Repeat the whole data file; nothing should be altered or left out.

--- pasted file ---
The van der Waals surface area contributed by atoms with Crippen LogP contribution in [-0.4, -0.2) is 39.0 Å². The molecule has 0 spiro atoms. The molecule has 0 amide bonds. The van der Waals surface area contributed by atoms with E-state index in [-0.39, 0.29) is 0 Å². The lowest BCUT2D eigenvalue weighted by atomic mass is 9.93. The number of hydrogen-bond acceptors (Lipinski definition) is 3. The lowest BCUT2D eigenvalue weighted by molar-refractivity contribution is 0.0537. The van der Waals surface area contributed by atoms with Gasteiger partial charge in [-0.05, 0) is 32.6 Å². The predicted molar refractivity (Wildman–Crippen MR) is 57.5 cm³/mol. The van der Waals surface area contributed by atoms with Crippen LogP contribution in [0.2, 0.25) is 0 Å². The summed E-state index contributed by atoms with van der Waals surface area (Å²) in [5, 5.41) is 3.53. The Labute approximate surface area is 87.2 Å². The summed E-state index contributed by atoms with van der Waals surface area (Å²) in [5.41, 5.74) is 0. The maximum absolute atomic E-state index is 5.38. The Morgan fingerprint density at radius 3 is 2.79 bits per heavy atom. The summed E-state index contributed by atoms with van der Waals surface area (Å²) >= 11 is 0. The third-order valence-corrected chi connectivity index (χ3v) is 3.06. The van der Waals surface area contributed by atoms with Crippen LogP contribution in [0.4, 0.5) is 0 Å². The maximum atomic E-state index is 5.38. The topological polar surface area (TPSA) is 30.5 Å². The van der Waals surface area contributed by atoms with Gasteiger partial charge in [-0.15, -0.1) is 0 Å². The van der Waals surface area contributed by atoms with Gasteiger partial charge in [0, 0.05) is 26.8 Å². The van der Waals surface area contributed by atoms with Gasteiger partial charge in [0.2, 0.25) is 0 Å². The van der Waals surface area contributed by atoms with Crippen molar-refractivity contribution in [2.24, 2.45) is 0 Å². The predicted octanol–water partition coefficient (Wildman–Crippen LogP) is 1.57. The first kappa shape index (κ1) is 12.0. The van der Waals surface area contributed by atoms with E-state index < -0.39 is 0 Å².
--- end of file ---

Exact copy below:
The van der Waals surface area contributed by atoms with Crippen LogP contribution in [-0.4, -0.2) is 39.0 Å². The molecule has 0 spiro atoms. The molecule has 0 amide bonds. The van der Waals surface area contributed by atoms with E-state index in [-0.39, 0.29) is 0 Å². The lowest BCUT2D eigenvalue weighted by atomic mass is 9.93. The number of hydrogen-bond acceptors (Lipinski definition) is 3. The lowest BCUT2D eigenvalue weighted by molar-refractivity contribution is 0.0537. The van der Waals surface area contributed by atoms with Gasteiger partial charge in [-0.05, 0) is 32.6 Å². The predicted molar refractivity (Wildman–Crippen MR) is 57.5 cm³/mol. The van der Waals surface area contributed by atoms with Crippen LogP contribution in [0.2, 0.25) is 0 Å². The summed E-state index contributed by atoms with van der Waals surface area (Å²) in [5, 5.41) is 3.53. The Labute approximate surface area is 87.2 Å². The summed E-state index contributed by atoms with van der Waals surface area (Å²) in [5.41, 5.74) is 0. The maximum absolute atomic E-state index is 5.38. The Morgan fingerprint density at radius 3 is 2.79 bits per heavy atom. The summed E-state index contributed by atoms with van der Waals surface area (Å²) >= 11 is 0. The third-order valence-corrected chi connectivity index (χ3v) is 3.06. The van der Waals surface area contributed by atoms with Crippen LogP contribution in [0.4, 0.5) is 0 Å². The maximum atomic E-state index is 5.38. The topological polar surface area (TPSA) is 30.5 Å². The van der Waals surface area contributed by atoms with Gasteiger partial charge in [-0.15, -0.1) is 0 Å². The van der Waals surface area contributed by atoms with Gasteiger partial charge in [0, 0.05) is 26.8 Å². The van der Waals surface area contributed by atoms with Gasteiger partial charge in [0.2, 0.25) is 0 Å². The van der Waals surface area contributed by atoms with Crippen molar-refractivity contribution in [2.24, 2.45) is 0 Å². The predicted octanol–water partition coefficient (Wildman–Crippen LogP) is 1.57. The first kappa shape index (κ1) is 12.0. The van der Waals surface area contributed by atoms with E-state index < -0.39 is 0 Å².